Friday May 24, 2013
The AGA Summer Go Camp will be held at YMCA Camp T. Frank Soles in Rockwood, Pennsylvania, from July 20 to July 27. “Go Camp was a wonderful experience,” writes Sathya Anand 1k, who attended last year, ” I feel my understanding of the subtle complexities of go has been heightened considerably. I loved that everyone in my immediate vicinity had the same passion for learning that I had. I learned a boatload of joseki, as well as the ability to pinpoint where I needed to improve.”
“I loved the fact that everyone there was a go player just like myself,” writes Shawn Ray 4d, “I had fun doing activities with everyone while also studying go. I feel like I improved a good bit because the teachers broke me of my bad habits, and I think that really helped me focus my moves, and to play on a higher level.”
“If you’re a go player between the ages of 8 and 18, and would like an opportunity to study with a professional teacher for a week, the AGA Go Camp is for you,” says Camp Director Amanda Miller. Yilun Yang 7P will be the teacher this year. He has trained many notable players, including Rui Naiwei 9P and Chang Hao 9P. Anyone who played in the US Youth Go Championships can get a $400 AGF scholarship to the camp. If you didn’t play, but need financial help to attend, you can apply for a needs based scholarship here. Please visit the camp website for registration information, or email the camp at firstname.lastname@example.org. -Paul Barchilon, E-J Youth Editor. Photo by Amanda Miller: Campers at last year’s event, in Black Mountain, NC.
Thursday May 23, 2013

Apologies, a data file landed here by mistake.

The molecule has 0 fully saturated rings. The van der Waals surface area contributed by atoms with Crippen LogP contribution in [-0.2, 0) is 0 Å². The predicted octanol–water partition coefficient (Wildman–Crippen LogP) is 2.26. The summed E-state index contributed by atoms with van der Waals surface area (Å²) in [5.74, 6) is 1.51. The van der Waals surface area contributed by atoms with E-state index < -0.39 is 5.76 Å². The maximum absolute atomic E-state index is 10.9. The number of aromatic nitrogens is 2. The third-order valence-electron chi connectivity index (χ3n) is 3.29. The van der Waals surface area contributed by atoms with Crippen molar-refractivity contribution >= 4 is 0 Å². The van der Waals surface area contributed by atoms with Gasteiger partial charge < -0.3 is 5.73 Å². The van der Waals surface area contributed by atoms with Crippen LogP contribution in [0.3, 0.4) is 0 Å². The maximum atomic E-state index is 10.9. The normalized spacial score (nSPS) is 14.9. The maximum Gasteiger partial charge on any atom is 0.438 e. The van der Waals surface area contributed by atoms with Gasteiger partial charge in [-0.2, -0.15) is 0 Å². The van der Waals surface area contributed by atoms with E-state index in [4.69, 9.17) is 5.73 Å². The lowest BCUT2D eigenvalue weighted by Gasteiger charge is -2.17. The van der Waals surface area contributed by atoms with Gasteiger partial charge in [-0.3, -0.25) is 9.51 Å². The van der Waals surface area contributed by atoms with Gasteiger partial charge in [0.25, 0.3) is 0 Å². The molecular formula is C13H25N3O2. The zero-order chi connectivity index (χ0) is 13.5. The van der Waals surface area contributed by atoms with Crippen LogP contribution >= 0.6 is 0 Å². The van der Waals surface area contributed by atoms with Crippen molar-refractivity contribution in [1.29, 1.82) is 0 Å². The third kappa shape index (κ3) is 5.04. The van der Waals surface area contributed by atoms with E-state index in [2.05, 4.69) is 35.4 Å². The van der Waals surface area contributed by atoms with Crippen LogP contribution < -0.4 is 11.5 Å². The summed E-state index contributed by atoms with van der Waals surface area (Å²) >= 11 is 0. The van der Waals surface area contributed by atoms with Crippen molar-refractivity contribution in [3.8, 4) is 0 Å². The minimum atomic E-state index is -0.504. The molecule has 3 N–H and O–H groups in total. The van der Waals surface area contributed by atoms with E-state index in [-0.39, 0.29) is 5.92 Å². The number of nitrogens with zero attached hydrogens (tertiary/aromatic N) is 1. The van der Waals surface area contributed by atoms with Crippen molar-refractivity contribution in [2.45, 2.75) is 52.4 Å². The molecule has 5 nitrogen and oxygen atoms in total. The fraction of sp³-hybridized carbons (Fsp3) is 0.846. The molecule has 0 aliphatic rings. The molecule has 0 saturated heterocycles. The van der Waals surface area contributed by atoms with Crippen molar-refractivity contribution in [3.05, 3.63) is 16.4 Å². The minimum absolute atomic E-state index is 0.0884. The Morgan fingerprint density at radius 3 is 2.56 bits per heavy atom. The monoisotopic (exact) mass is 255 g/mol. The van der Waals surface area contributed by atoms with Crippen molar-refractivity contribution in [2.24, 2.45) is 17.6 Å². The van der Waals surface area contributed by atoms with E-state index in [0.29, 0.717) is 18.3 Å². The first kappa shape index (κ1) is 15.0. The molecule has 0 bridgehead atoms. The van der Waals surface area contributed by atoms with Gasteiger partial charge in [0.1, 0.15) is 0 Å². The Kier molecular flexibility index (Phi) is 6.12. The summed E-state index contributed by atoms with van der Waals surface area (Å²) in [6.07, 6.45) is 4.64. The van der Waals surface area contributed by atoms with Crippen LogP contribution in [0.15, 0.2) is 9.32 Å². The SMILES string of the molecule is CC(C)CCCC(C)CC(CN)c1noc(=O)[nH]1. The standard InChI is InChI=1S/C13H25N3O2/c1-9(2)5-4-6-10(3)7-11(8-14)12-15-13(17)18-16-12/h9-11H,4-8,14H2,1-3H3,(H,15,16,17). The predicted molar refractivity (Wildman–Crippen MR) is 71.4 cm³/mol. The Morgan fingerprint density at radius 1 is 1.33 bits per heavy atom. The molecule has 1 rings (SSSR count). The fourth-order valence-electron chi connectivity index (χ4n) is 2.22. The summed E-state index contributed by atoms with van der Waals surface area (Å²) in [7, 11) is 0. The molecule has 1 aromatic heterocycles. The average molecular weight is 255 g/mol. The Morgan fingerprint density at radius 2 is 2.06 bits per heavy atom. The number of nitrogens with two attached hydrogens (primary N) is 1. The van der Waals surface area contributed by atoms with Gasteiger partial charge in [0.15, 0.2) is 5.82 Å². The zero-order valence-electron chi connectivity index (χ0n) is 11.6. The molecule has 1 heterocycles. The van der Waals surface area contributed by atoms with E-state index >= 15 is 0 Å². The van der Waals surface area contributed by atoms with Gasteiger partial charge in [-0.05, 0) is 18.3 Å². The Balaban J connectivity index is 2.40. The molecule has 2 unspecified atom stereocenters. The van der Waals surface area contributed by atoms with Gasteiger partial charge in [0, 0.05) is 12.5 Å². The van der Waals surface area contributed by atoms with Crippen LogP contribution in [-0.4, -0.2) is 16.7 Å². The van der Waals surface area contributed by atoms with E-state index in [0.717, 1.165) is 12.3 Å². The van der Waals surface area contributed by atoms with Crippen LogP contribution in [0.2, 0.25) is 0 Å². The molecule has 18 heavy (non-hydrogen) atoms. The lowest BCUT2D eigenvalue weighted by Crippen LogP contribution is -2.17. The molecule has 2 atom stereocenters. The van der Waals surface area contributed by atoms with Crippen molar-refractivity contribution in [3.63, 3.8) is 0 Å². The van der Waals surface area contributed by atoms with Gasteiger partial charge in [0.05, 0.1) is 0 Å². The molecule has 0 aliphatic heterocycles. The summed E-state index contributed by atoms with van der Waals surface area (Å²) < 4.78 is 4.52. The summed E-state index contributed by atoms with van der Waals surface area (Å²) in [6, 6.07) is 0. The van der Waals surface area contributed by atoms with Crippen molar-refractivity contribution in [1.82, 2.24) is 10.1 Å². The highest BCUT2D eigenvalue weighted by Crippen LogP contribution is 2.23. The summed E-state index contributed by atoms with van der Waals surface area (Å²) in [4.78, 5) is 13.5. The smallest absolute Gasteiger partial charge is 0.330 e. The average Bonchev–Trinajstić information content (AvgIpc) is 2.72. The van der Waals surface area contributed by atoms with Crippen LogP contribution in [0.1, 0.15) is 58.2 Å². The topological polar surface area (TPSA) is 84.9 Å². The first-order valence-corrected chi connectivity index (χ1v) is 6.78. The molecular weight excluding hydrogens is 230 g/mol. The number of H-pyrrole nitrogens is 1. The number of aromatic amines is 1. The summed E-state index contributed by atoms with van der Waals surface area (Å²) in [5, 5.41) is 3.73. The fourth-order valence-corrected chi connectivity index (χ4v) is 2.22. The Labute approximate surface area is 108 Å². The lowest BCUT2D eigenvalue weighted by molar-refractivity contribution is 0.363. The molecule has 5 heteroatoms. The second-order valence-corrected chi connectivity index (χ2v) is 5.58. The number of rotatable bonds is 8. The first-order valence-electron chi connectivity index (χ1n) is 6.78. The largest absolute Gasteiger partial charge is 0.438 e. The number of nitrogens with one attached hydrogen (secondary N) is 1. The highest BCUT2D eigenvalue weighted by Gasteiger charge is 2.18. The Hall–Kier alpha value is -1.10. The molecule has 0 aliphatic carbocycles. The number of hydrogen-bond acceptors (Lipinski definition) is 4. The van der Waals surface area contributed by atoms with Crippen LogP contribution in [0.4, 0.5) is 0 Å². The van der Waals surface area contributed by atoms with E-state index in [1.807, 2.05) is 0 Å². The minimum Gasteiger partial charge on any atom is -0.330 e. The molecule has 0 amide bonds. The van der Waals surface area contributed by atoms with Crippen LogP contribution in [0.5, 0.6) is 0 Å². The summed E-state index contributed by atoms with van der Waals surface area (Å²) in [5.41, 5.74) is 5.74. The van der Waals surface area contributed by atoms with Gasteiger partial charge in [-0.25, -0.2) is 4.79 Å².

With the publication of Falling in Love with Baduk: Play a Game in One Week, The Korea Baduk Association has taken yet another important step to support Western go. Written in both Korean and English by Dahye Lee and Jihee Baek, two young Korean pros, this is a book aimed at beginners, and especially Westerners. “People with different skin colors and different languages can understand one another when seated across the Baduk board,” they write. “It thrills us to imagine a view of Easterners and Westerners playing the game together.” This is a valuable book for serious newcomers of any age. Basic principles are broken down into seven simple lessons, presumably one per day, with dozens of problems illustrating each day’s lesson. Ms. Lee will attend this year’s US Go Congress and will participate in the AGA’s first teacher training program. The book is ideal for classroom situations too, and can be used as a manual for non-players who find themselves running go programs at libraries or schools. The book is available as a free download from the AGF website here, it is 86 mb, so expect it to take a little time.